Sex-differentiated data was incorporated into the 2008 stock assessment, and when the 2013 assessment was being prepared, scientists at the stock assessment workshop were explicitly instructed to “Review recent information on sex-specific growth and on sex rations at age. If possible, determine if fish sex, size and age should be used in the assessment.”
The stock assessment review panel, composed of three internationally-recognized fisheries biologists, found that the 2013 benchmark assessment successfully addressed that task.
Conducting a benchmark assessment in 2017 would disrupt the existing assessment schedule, and require the assessment of other species to be delayed. It would thus seem unwise to do so, as such an assessment would have no impact on 2017 regulations, and there is no guarantee that even the 2018 annual catch limit would be materially changed as a result.
Thus, the timing of the next benchmark assessment is a matter better determined by scientists, based on their needs, than by politicians who are merely responding to someone’s complaints.
On the other hand, at least the congressmen seeking a new summer flounder assessment had a scientific justification for their request, and were merely asking the Northeast Fisheries Science Center to consider additional data. They weren’t trying to make basic scientific decisions themselves.
That wasn’t the case in 2015, when members of the United States Senate’s Appropriations Committee (Committee) issued a report that, although non-binding, gave specific directions to biologists trying to manage red snapper in the Gulf of Mexico.
The report read, in part
“The Committee is disappointed that NOAA has failed to implement procedures to adequately measure red snapper stocks in the northern Gulf—particularly in areas with physical structures such as offshore oil rigs and artificial reefs. NOAA is directed to begin incorporating fishery data collected on artificial reefs, offshore oil platforms, and any other offshore fixed energy exploration infrastructure directly into the agency’s stock assessments for reef fish in the Gulf of Mexico…
“NOAA shall take into consideration any imbalance in the ecosystem that may be occurring between larger red snapper and other fish species before accepting amendments to existing regulations or implementing new regulations that directly affect red snapper quotas in the Gulf of Mexico.”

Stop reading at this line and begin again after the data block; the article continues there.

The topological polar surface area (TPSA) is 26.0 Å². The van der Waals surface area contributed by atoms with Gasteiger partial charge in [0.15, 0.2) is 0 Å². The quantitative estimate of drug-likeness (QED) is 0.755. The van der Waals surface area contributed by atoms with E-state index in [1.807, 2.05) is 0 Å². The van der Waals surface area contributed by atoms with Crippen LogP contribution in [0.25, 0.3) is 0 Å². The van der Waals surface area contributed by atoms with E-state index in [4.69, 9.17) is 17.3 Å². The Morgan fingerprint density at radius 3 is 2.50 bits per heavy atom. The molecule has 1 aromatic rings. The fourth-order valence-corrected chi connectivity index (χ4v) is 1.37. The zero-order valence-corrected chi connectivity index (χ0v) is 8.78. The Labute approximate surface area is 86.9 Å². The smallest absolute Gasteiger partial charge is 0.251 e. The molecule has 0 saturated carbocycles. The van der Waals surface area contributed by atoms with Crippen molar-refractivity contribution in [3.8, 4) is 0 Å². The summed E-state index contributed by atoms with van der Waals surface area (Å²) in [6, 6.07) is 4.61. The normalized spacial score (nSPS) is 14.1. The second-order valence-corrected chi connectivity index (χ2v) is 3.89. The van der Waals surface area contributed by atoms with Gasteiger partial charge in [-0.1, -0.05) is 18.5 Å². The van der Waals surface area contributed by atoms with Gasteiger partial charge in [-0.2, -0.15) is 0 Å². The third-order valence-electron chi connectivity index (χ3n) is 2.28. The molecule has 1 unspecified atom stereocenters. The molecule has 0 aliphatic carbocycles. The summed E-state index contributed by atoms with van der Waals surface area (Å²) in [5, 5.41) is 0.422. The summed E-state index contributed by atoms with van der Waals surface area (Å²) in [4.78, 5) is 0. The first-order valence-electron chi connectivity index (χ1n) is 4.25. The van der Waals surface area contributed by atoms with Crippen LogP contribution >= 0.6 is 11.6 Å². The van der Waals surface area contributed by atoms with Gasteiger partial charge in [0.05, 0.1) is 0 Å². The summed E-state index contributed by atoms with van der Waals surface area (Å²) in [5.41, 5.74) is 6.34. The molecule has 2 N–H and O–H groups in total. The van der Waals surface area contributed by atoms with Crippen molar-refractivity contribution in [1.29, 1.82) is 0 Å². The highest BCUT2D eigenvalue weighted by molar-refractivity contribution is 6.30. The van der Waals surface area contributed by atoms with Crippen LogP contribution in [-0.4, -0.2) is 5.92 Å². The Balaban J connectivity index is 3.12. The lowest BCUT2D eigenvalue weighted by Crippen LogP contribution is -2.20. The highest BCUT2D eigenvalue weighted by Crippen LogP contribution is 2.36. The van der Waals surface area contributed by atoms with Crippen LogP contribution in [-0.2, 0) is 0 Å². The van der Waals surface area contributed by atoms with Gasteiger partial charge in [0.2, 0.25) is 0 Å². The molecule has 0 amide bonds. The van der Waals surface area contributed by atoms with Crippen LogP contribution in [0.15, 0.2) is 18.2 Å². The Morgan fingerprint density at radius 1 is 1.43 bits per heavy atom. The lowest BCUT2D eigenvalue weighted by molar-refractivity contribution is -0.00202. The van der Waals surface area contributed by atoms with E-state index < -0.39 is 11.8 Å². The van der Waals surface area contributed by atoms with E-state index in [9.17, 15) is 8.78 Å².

If anyone on the Committee had taken the time to read the most recent benchmark stock assessment for Gulf of Mexico red snapper, they would have quickly learned that research relating to red snapper abundance on artificial structures was included in the assessment process.
The Committee’s instruction to put greater emphasis on fishery data collected on such artificial structure could, if followed, distort the resulting data by emphasizing areas known to concentrate fish, and thus make red snapper appear more abundant than they actually were. While that might have been some Committee members’ intent, it certainly would not have been good science.
The Committee’s language referring to a supposed “imbalance in the ecosystem” created by “larger” red snapper also lacks scientific merit, and is all too familiar to anyone who has spent any time at fisheries meetings. There is always someone who complains that, because of restrictive regulations, “there are so many [pick your preferred species of fish] out there that they’re eating everything else in the ocean.”
It’s the kind of statement that must make folks wonder how any fish ever survived before people came along to protect them from their predators. And it’s the kind of statement that the Committee should never have made when it was writing up its report.
The fact that it did is just further evidence as to why politicians should not try to tell scientists how to do their job.
There’s an old proverb that says, “Let the cobbler stick to his last.”
That’s good advice for politicians who want to get involved in fisheries matters.
Let legislators stick to drafting laws, so that they can give us good bills such as the Magnuson-Stevens Fishery Conservation and Management Act (Magnuson-Stevens).
And let scientists stick to doing science and managing fisheries in the way that the authors of Magnuson-Stevens had always intended.